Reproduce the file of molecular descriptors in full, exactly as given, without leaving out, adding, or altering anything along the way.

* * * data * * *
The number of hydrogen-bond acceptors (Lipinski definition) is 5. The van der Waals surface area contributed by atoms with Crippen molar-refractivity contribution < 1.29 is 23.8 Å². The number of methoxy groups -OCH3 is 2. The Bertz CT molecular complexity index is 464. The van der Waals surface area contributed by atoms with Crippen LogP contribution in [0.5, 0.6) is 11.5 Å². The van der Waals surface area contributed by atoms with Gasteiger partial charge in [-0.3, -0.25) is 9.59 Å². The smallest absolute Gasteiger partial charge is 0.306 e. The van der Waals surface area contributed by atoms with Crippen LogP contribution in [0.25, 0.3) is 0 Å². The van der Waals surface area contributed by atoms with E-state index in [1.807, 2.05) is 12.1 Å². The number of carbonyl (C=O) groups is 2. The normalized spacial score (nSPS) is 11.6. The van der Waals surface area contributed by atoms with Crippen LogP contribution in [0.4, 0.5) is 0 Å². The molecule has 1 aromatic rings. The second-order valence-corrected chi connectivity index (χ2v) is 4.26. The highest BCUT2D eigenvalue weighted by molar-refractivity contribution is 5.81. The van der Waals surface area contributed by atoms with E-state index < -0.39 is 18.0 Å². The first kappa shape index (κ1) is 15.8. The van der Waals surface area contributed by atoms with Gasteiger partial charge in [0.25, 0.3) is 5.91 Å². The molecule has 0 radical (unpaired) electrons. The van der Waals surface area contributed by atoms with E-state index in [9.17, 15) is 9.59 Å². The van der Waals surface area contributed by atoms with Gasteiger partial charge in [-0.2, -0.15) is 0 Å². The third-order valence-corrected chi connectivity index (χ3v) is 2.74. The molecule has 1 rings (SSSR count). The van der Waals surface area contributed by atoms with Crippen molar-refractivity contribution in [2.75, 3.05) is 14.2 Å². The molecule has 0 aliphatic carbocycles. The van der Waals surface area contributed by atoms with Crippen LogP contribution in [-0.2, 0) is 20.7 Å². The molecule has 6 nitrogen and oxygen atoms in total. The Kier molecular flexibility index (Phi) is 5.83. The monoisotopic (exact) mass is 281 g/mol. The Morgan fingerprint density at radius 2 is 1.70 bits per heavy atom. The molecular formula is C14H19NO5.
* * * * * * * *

The number of hydrogen-bond acceptors (Lipinski definition) is 5. The van der Waals surface area contributed by atoms with Crippen molar-refractivity contribution < 1.29 is 23.8 Å². The number of methoxy groups -OCH3 is 2. The Bertz CT molecular complexity index is 464. The van der Waals surface area contributed by atoms with Crippen LogP contribution in [0.5, 0.6) is 11.5 Å². The van der Waals surface area contributed by atoms with Gasteiger partial charge in [-0.3, -0.25) is 9.59 Å². The smallest absolute Gasteiger partial charge is 0.306 e. The van der Waals surface area contributed by atoms with Crippen LogP contribution in [0.25, 0.3) is 0 Å². The van der Waals surface area contributed by atoms with E-state index in [1.807, 2.05) is 12.1 Å². The number of carbonyl (C=O) groups is 2. The normalized spacial score (nSPS) is 11.6. The van der Waals surface area contributed by atoms with Crippen LogP contribution in [0.4, 0.5) is 0 Å². The molecule has 1 aromatic rings. The second-order valence-corrected chi connectivity index (χ2v) is 4.26. The highest BCUT2D eigenvalue weighted by molar-refractivity contribution is 5.81. The van der Waals surface area contributed by atoms with E-state index < -0.39 is 18.0 Å². The first kappa shape index (κ1) is 15.8. The van der Waals surface area contributed by atoms with Gasteiger partial charge in [0.25, 0.3) is 5.91 Å². The molecule has 0 radical (unpaired) electrons. The van der Waals surface area contributed by atoms with E-state index in [9.17, 15) is 9.59 Å². The van der Waals surface area contributed by atoms with Gasteiger partial charge in [-0.2, -0.15) is 0 Å². The third-order valence-corrected chi connectivity index (χ3v) is 2.74. The molecule has 1 rings (SSSR count). The van der Waals surface area contributed by atoms with Crippen molar-refractivity contribution in [2.75, 3.05) is 14.2 Å². The molecule has 0 aliphatic carbocycles. The van der Waals surface area contributed by atoms with Crippen LogP contribution in [-0.2, 0) is 20.7 Å². The molecule has 6 nitrogen and oxygen atoms in total. The Kier molecular flexibility index (Phi) is 5.83. The monoisotopic (exact) mass is 281 g/mol. The Morgan fingerprint density at radius 2 is 1.70 bits per heavy atom. The molecular formula is C14H19NO5.